Jean-François Guay: I would say repertoire. Sometimes there’s, I don’t know, there’s different … The different things about what you should play or what you should not play. Do things that are good, but this, you shouldn’t play that. I see that.
Barry Cockcroft: Then you’re okay with, let’s say, presenting repertoire, that other people might say, you shouldn’t be playing this?
Jean-François Guay: Yeah. I’m okay.
Barry Cockcroft: That’s your, I guess that’s your mission.
Jean-François Guay: Yeah. If I can take a few seconds, we talk about the Art of Fugue, when we did that, why you do that.
Barry Cockcroft: Was that pressure or criticism coming from the saxophone community, or the wider musical community?
Jean-François Guay: I would say mostly the saxophone community. The wider community, we had a great critique, I would say.
Barry Cockcroft: I always think it’s funny, because on one hand, people say the saxophone is a young instrument. At the same time, maybe people cling to tradition. You have to play something this way and that way, and it seems ridiculous, because we don’t have this deep, deep history that some instruments have. To suddenly say that we have to play in a certain way, or we can’t do this music or that music, it seems strange to me, because we’re still developing.
Jean-François Guay: Yeah. Sure. That’s the important, I think, me, it’s important to try things, and to play things that we think are valuable.
Barry Cockcroft: Now, if you just had one piece of music to play from now on, which piece would that be?
Jean-François Guay: I would say the Creston Sonata. Yeah, it’s funny because, when I started playing saxophone, that’s the first piece, and I heard Mr. Londeix practising it, I was really young. This piece gave me the, not a taste, but it said, you should play saxophone and play that kind of music. That’s why I say that there’s other piece. This, is the piece.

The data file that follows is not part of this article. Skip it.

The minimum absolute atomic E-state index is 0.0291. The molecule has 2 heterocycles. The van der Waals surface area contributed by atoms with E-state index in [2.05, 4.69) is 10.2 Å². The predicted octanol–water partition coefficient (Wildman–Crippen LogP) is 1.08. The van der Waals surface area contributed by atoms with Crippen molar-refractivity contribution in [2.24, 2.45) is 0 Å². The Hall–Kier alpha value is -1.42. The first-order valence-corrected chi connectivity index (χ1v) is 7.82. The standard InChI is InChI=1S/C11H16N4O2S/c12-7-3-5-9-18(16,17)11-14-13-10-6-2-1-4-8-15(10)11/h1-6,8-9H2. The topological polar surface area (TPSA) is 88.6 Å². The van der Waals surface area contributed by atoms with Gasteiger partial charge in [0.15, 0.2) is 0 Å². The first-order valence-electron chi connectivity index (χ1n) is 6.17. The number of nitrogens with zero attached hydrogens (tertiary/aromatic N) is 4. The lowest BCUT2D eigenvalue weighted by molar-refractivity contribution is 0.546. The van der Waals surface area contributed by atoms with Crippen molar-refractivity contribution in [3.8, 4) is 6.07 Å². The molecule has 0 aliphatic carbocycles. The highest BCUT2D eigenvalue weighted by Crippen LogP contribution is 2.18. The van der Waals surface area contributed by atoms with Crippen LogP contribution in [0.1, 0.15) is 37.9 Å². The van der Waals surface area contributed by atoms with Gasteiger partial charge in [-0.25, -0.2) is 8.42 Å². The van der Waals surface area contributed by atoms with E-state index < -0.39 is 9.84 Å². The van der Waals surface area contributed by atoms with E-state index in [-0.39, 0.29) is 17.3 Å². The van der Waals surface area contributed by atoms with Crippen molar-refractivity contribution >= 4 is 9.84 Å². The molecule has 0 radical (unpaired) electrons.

Barry Cockcroft: It’s touched you in some way that now, it’s with you forever.
Jean-François Guay: Yeah.
Barry Cockcroft: If you just had one hour to practise, what would you do?
Jean-François Guay: I always do technique. I would say mostly technical, and then maybe a bit of certain passages on pieces.
Barry Cockcroft: You’ve talked about Mr. Londeix a lot. Who would you consider to be one of the most successful contributors to the world of saxophone?
Jean-François Guay: Oh. The great saxophonists, like Mr. Delangle, I don’t know, United States, Mr. Rousseau, Donald Sinta, those people are, for me, when I was young, the great, and still are, the great saxophonist.
Barry Cockcroft: Is there a quality they have, not just their great playing, but is there something else that they do, that helps contribute to our community?
Jean-François Guay: Yeah. First, they play well, they are good people, they managed their career well, I think. They do the business side of the show business. They do it well. I don’t know, they do the right things. For me, those people, they do the right things, what you have to do.
Barry Cockcroft: If we make mistakes, is it okay to make mistakes?
Jean-François Guay: Some people, I say, it’s okay, but in certain circumstances, maybe it’s not that good. I think you have to accept, we’re not machines, it can happen.
Barry Cockcroft: Are you okay if something goes wrong in a performance? Are you okay with that afterwards?
Jean-François Guay: It depends on how went the performance generally, if the, I don’t know, the mood was good, and we had music, it was intense, I don’t know, there was the bigger part of it was good, if there’s a few thing that happened, it’s okay. When there’s a feeling, you finished to play the piece, and it’s like this, if there’s mistakes also, it’s awful. If you say, no, it was, I don’t know, something happened, or a few notes, but it’s okay.
Barry Cockcroft: Do you have any advice on focusing on the positive aspect of a performance instead of the small negative things?
Jean-François Guay: Yeah. For me, I focus on the positive. Before, I think maybe it’s getting older, I don’t know, Barry. When I was young, it was really … It’s always the mistake that came up. Now, I try to, like they say, to focus on the ‘jeu’, in French we say the ‘jeu’, to play, instead of the ‘enjeu. [We focus on the task and not the risk]. What could happen if something goes wrong. To be on the stage and to play and to enjoy, instead of, there’s a certain person and I don’t want to do mistake, because he or she is going to hear it.
Jean-François Guay: To think about the ‘jeu’, to play instead of what could happen, if you will.